A similar story: When I was working in Anchorage in the '80s a friend took me on Memorial Day weekend to the gold mine he and his brother ran in Dawson, Yukon Territory. We left Friday morning in another companion's Dodge van and drove all day, most of it over gravel roads. Late in the afternoon we got to Boundary Alaska near the Canadian border. We stopped for gas knowing that it would be more expensive in Canada. As we walked around the van stretching our legs, someone said "Uh oh!" There was a pencil-sized hole in the tank and a stream of gas was running out. A tire had kicked up a rock somewhere in the last few miles.
Boundary consisted of a service station/garage/general store/post office/bar, and about three houses. We were screwed. Even if there was a new tank in Anchorage it couldn't get to Boundary before Tuesday afternoon, and we all had to be back at work Tuesday morning. About that time an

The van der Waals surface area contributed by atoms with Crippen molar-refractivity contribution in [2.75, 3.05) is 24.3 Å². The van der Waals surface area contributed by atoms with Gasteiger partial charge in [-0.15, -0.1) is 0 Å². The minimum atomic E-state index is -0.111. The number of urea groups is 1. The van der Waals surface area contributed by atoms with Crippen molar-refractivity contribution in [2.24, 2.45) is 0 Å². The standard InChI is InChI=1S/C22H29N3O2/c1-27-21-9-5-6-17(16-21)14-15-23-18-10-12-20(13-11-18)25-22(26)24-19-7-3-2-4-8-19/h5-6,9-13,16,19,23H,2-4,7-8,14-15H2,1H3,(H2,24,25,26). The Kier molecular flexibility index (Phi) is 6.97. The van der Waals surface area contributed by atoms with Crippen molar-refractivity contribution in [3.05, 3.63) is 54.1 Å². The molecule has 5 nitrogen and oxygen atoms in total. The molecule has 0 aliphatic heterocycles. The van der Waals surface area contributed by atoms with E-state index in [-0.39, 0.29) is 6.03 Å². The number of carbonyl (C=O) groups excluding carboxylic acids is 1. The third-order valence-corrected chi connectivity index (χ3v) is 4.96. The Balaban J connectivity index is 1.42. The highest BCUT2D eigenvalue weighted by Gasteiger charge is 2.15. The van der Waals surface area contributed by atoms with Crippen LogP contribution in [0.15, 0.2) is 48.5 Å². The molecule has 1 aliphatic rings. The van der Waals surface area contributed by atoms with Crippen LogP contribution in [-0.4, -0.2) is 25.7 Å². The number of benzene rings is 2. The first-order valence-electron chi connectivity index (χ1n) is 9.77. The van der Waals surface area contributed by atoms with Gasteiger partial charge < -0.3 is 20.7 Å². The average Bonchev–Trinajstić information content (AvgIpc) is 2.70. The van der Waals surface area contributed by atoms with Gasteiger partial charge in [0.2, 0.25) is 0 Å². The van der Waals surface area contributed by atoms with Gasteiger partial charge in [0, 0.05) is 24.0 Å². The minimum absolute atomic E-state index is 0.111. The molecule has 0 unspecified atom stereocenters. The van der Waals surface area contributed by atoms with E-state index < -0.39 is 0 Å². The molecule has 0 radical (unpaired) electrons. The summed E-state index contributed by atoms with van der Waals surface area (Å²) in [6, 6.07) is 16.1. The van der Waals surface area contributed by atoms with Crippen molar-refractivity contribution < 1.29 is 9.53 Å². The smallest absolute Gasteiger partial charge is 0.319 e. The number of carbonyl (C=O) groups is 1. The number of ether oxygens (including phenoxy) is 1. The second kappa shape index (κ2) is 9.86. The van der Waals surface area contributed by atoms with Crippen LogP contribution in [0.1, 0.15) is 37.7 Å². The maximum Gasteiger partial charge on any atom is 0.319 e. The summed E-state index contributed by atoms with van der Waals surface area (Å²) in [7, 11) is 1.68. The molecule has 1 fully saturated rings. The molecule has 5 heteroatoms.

came stumbling and shuffling out of the garage. He was the prototype of an Alaskan bush-dweller - big thick boots, dirty coveralls, heavy jacket with a plaid shirt collar hanging out, full beard stained with Beechnut dribble, a ruddy complexion, hunter's cap with the ear flaps flapping, and all surrounded by a haze of old booze fumes and stale tobacco smoke.
"Whasha matter?" he enquired. We showed him the stream of gasoline soaking into the gravel. "Peesh o' cake!" he slurred as he slowly straightened up and stumbled towards the garage. In a couple of minutes he was back with the biggest Tek screw I'd ever seen and a greasy ratchet. He jammed the screw into the hole, cranked the ratchet for a few seconds and slid back out from under. "Good f'rever!" he slurred, and shuffled back into the garage.
We finished the trip to Dawson, had a great time panning for gold - I collected over an ounce - went in to town on Saturday night, and drove home without incident Monday. Years later I asked my buddy about that screw. He said that it lasted three years until he traded the van in, and had never leaked.